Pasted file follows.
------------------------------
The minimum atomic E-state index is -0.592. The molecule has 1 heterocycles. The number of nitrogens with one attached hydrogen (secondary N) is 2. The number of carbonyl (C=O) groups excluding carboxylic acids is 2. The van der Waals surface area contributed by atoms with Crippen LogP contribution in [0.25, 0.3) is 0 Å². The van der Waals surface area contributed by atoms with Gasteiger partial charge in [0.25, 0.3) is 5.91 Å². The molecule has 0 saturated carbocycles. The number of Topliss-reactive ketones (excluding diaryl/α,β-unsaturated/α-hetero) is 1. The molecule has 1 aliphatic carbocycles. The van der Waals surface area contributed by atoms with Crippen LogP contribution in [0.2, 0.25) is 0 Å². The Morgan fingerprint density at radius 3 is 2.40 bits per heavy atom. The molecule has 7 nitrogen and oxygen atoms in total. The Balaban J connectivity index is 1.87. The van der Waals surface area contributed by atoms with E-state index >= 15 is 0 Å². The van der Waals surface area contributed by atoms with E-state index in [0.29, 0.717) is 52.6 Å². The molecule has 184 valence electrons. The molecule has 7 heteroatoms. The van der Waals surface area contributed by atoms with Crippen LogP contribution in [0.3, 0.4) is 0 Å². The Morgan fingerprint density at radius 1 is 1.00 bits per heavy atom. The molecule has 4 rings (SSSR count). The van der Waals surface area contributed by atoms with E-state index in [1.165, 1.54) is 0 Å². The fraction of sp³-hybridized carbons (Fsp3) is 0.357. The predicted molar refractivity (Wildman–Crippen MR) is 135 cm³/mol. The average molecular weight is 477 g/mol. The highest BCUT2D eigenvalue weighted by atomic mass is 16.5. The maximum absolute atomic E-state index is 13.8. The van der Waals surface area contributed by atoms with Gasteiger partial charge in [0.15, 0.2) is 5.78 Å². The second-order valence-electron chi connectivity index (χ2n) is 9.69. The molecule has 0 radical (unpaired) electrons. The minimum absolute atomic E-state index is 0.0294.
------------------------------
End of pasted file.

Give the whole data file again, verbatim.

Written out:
The minimum atomic E-state index is -0.592. The molecule has 1 heterocycles. The number of nitrogens with one attached hydrogen (secondary N) is 2. The number of carbonyl (C=O) groups excluding carboxylic acids is 2. The van der Waals surface area contributed by atoms with Crippen LogP contribution in [0.25, 0.3) is 0 Å². The van der Waals surface area contributed by atoms with Gasteiger partial charge in [0.25, 0.3) is 5.91 Å². The molecule has 0 saturated carbocycles. The number of Topliss-reactive ketones (excluding diaryl/α,β-unsaturated/α-hetero) is 1. The molecule has 1 aliphatic carbocycles. The van der Waals surface area contributed by atoms with Crippen LogP contribution in [0.2, 0.25) is 0 Å². The Morgan fingerprint density at radius 3 is 2.40 bits per heavy atom. The molecule has 7 nitrogen and oxygen atoms in total. The Balaban J connectivity index is 1.87. The van der Waals surface area contributed by atoms with E-state index >= 15 is 0 Å². The van der Waals surface area contributed by atoms with E-state index in [0.29, 0.717) is 52.6 Å². The molecule has 184 valence electrons. The molecule has 7 heteroatoms. The van der Waals surface area contributed by atoms with Crippen LogP contribution in [0.3, 0.4) is 0 Å². The Morgan fingerprint density at radius 1 is 1.00 bits per heavy atom. The molecule has 4 rings (SSSR count). The van der Waals surface area contributed by atoms with E-state index in [1.165, 1.54) is 0 Å². The fraction of sp³-hybridized carbons (Fsp3) is 0.357. The predicted molar refractivity (Wildman–Crippen MR) is 135 cm³/mol. The average molecular weight is 477 g/mol. The highest BCUT2D eigenvalue weighted by atomic mass is 16.5. The maximum absolute atomic E-state index is 13.8. The van der Waals surface area contributed by atoms with Gasteiger partial charge in [0.15, 0.2) is 5.78 Å². The second-order valence-electron chi connectivity index (χ2n) is 9.69. The molecule has 0 radical (unpaired) electrons. The minimum absolute atomic E-state index is 0.0294.